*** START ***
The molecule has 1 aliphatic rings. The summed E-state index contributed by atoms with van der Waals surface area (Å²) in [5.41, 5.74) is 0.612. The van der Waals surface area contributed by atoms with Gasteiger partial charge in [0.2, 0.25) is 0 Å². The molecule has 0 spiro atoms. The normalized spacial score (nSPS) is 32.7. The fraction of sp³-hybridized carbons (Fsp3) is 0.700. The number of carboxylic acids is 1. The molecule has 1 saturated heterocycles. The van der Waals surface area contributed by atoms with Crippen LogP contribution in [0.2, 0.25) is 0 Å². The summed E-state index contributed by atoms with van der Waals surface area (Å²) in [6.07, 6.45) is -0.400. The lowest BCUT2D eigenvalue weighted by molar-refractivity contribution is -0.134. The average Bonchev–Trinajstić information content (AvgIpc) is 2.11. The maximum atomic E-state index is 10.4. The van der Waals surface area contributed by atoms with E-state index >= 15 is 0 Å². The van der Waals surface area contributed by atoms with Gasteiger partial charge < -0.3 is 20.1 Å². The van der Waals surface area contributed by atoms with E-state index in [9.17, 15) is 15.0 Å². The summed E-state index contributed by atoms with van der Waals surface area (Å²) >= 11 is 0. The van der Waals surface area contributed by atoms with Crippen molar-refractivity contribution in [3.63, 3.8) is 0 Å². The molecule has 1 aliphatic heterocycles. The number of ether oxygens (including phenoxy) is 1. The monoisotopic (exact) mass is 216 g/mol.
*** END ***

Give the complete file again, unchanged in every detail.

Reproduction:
The molecule has 1 aliphatic rings. The summed E-state index contributed by atoms with van der Waals surface area (Å²) in [5.41, 5.74) is 0.612. The van der Waals surface area contributed by atoms with Gasteiger partial charge in [0.2, 0.25) is 0 Å². The molecule has 0 spiro atoms. The normalized spacial score (nSPS) is 32.7. The fraction of sp³-hybridized carbons (Fsp3) is 0.700. The number of carboxylic acids is 1. The molecule has 1 saturated heterocycles. The van der Waals surface area contributed by atoms with Crippen LogP contribution in [0.2, 0.25) is 0 Å². The summed E-state index contributed by atoms with van der Waals surface area (Å²) in [6.07, 6.45) is -0.400. The lowest BCUT2D eigenvalue weighted by molar-refractivity contribution is -0.134. The average Bonchev–Trinajstić information content (AvgIpc) is 2.11. The maximum atomic E-state index is 10.4. The van der Waals surface area contributed by atoms with E-state index >= 15 is 0 Å². The van der Waals surface area contributed by atoms with Gasteiger partial charge < -0.3 is 20.1 Å². The van der Waals surface area contributed by atoms with E-state index in [9.17, 15) is 15.0 Å². The summed E-state index contributed by atoms with van der Waals surface area (Å²) >= 11 is 0. The van der Waals surface area contributed by atoms with Crippen molar-refractivity contribution in [3.63, 3.8) is 0 Å². The molecule has 1 aliphatic heterocycles. The number of ether oxygens (including phenoxy) is 1. The monoisotopic (exact) mass is 216 g/mol.